Article abstract: Cavell’s unusual areas of interest and interdisciplinary treatments of traditional and nontraditional topics expanded the boundaries of modern American philosophical discourse, provided a bridge to European philosophical thinking, and tied the concerns of philosophy to everyday life.
Stanley Louis Cavell was born in 1926 in Atlanta, Georgia, to Irving and Fannie Goldstein, central European Jewish immigrants. His mother was a professional pianist who provided musical interludes during film screenings. He attended the University of California, Berkeley, where he was a student of Ernest Bloch and earned his A.B. in music in 1947. He did graduate work at the University of California, Los Angeles, from 1948 through 1951 and attended the Juilliard School of Music. While in New York, rather than focusing on music, he spent his time reading the works of Sigmund Freud and writing, and he finally decided to study philosophy. He received a Ph.D. from Harvard University in 1961. He held a number of appointments, including election as a junior member to the Harvard Society of Fellows (1953-1956), an assistant professorship in philosophy at the University of California, Berkeley (1956-1962), and a year at the Institute for Advanced Studies in Princeton, New Jersey. In 1963, he became the Walter M. Cabot Professor of Aesthetics and General Theory of Values at Harvard University.
Cavell’s early philosophical interests and his professional direction were profoundly affected by his reading of Ludwig Wittgenstein’s Philosophical Investigations (1953, bilingual German and English edition) and by British philosopher J. L. Austin’s arrival at Harvard in 1955. Both of these philosophers were interested in language and linguistics and the ways in which philosophical problems and linguistic issues and concerns are connected. Their influence on Cavell is emblematic of his interest in reconciling continental and analytic philosophical perspectives, drawing on the best of both, and following his own personal interests in the philosophical arena.
Although language had been a significant concern of philosophers since Blaise Pascal in the seventeenth century, Wittgenstein was a central figure in the development of linguistic philosophy. The central principle of linguistic philosophy is that traditional philosophical problems are not truly problems but misunderstandings or confusions based on imprecise or misused language. Wittgenstein was fundamentally concerned with language as a component of philosophical activity and preoccupied with the significance of meaning in the context of actual use and real life.
In Austin’s hands, interest in meaning and its nuances evolved into concern with the application or use of language as an act. The result was the development of “speech act” theory, which was based on the premise that speech is a form of action, and “ordinary language” philosophy, which focuses on the ways in which different contexts influence and illuminate meanings. In postwar European and English-speaking nations, philosophers and cultural critics began to be interested in analyzing how philosophically central terms such as “knowledge” and “truth” were used in common, everyday speech. They also created and investigated artificially logical languages, which were not burdened by the messiness and spontaneity of ordinary language.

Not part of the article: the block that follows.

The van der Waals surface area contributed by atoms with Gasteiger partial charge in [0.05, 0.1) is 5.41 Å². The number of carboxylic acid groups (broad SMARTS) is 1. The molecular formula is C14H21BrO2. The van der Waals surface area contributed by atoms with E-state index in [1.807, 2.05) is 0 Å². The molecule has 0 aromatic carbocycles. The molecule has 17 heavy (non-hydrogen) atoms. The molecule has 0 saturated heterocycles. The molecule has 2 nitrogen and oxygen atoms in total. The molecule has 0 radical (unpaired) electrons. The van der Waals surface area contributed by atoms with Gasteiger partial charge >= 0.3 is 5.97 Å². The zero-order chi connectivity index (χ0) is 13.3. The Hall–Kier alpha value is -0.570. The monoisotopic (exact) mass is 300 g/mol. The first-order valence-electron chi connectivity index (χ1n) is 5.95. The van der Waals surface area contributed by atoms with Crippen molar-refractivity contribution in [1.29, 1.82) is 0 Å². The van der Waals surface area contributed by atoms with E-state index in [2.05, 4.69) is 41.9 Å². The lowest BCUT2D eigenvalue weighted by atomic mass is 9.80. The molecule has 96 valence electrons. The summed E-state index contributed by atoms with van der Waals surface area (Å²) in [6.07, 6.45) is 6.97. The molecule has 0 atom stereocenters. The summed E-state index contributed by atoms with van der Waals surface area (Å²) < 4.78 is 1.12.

Austin came to Harvard from Oxford to give the 1955 William James Lectures, eventually published as How to Do Things with Words, the seminal monograph on the theory of speech acts and ordinary language published in book form in 1962 after his death. Cavell attended one of the seminars given by Austin, and there he began to feel he had at last found the direction he wanted to take. He had been reading and writing and doing what he thought might be understood as “philosophy” but had not really identified with the discipline as it was taught at universities. Austin’s emphasis on the ordinary and natural was the key that allowed Cavell to focus on the philosophical threads of his myriad interests. He was hired as an assistant professor at the University of California, Berkeley, in 1956, and completed his dissertation, “The Claim to Rationality: Knowledge and the Basis of Morality,” in 1961. In 1962, he returned to Harvard after accepting a tenured Harvard junior fellowship and in 1963 accepted the Walter M. Cabot professorship.
Under the dual influences of Wittgenstein and Austin, Cavell began to focus his energy and intellect on finding his own voice as a philosopher. He had understood himself as a somewhat bifurcated intellect, studying toward a professional degree, on one hand, while reading and writing outside the bounds of his nominally chosen profession, on the other. Cavell discovered that he, Wittgenstein, and Austin shared an interest in the ordinary and everyday that was not part of the mainstream of professional philosophy of their times. In addition, he was drawn to Austin’s radical vision of the philosopher’s relationship to language, which, for Cavell, had a literary flavor that he found most congenial. He began to think of the tasks of professional philosophy as a series of texts to be read and understood rather than as a series of problems to be solved.
This view no doubt influenced both the form and the content of his first book, Must We Mean What We Say?, a series of philosophical essays published in 1969. It is an eclectic collection, demonstrating Cavell’s wide-ranging...
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